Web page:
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A screenshot of the PFAS contamination sites. Click here to view the interactive map from EWG.
Per- and polyfluoroalkyl substances (PFAS) are a family of chemicals that are linked to cancer and other illnesses and we’ve written numerous times about the extent of their contamination of drinking water in the U.S. (even at military bases) and the EPA’s slow response to regulate these toxins. Now a new analysis put out by the Environmental Working Group has revealed that the known extent of contamination of American communities with the highly toxic fluorinated compounds continues to grow at an alarming rate, with no end in sight. “As of March 2019, at least 610 locations in 43 states are now known to be affected, including drinking water systems serving an estimated 19 million people.” Michigan is the state that’s most affected, followed by California and New Jersey.
PFAS chemicals pollute the blood of virtually all Americans, including newborn babies, and they persist forever in the environment.Take a look at the interactive map that EWG put out with this analysis, it’s truly shocking. As Think Progress explained, the authors of the analysis used data from sources including the federal Safe Drinking Water Information System and the Pentagon, to map the nationwide prevalence of PFAS. The version released Monday reflects an updated map — the last version was released in July 2018 and found 172 contaminated sites in 40 states.
More about the map:
Michigan is the state with the most locations on the map, with 192. The state’s PFAS contamination problem is severe, but the high number also reflects the state’s ongoing comprehensive multi-agency effort to test for PFAS. Michigan environmental officials have estimated that more than 11,000 sites in the state may be contaminated with PFAS. California has 47 known contamination sites and New Jersey has 43.
The map shows contamination of 117 military sites, including 77 military airports, a legacy of the Pentagon’s 50-year history of using firefighting foam with PFAS.
The estimate of 19 million Americans served by PFAS-contaminated water systems is imprecise, since public water systems don’t know how many people live or work at the addresses they serve. But the number may be much higher.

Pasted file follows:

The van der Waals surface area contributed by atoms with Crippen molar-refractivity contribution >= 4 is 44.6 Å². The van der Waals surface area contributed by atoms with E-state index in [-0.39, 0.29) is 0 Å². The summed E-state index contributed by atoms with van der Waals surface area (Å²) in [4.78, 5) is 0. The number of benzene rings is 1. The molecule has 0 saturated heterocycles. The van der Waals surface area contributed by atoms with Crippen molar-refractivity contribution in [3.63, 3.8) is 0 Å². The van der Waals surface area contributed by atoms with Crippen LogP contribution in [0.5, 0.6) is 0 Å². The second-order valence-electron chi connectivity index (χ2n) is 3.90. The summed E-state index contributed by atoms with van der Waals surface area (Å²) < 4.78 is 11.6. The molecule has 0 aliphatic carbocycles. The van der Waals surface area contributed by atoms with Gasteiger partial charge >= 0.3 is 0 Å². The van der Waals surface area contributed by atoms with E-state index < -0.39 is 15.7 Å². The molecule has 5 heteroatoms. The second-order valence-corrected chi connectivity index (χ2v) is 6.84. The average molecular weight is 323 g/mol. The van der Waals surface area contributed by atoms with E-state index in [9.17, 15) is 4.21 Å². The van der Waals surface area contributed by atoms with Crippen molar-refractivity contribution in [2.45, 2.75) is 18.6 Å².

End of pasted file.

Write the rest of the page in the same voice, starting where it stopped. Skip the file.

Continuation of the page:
An EWG analysis of unreleased Environmental Protection Agency test data estimated that more than 1,500 drinking water systems, serving up to 110 million Americans, may be contaminated with PFAS chemicals.
Why This Matters: While states like Michigan have created a multi-agency effort to address PFAS contamination other states haven’t begun to address contamination in a coordinated way. All this shows how critical it is that the EPA finally take action on regulating PFAS at a federal level so it’s not left to a patchwork of state efforts to address this public health crisis.If the EPA wanted to, they could begin the rule-making process immediately to protect our citizens. As EWG noted, a bipartisan PFAS task force has been formed in Congress, and several PFAS bills have been introduced, including legislation to force the EPA to set a legal limit for all PFAS in drinking water, and to add PFAS to chemicals covered by the Superfund cleanup law. Now it’s time for the EPA to live up to its mission and protect human and environmental health.
As California’s drought conditions are worsening, Nestle is pumping millions of gallons of water from the San Bernardino forest. State water officials have drafted a cease-and-desist order to force the company to stop overpumping from Strawberry Creek, which provides drinking water for about 750,000 people.
The ice-out date for Maine’s Lake Auburn is now three weeks earlier than it was two centuries ago, the Portland Press Herald reports, and other lakes across New England show similar trends. Climate change is not good for ice, and that includes Maine’s lakes that freeze over every winter.
Why This Matters: A disrupted winter with lakes that “defrost” earlier has multiple knock-on effects for freshwater: in addition to harming fish in lakes, the resulting large cyanobacteria algae blooms that form can be harmful to human health.
by Ashira Morris, ODP Staff Writer Drought conditions cover 85% of Mexico as lakes and reservoirs dry up across the country. Mexico City is experiencing its worst drought in 30 years, and the reservoirs and aquifers are so depleted that some residents don’t have tap water. The capital city relies on water pumped in from […]
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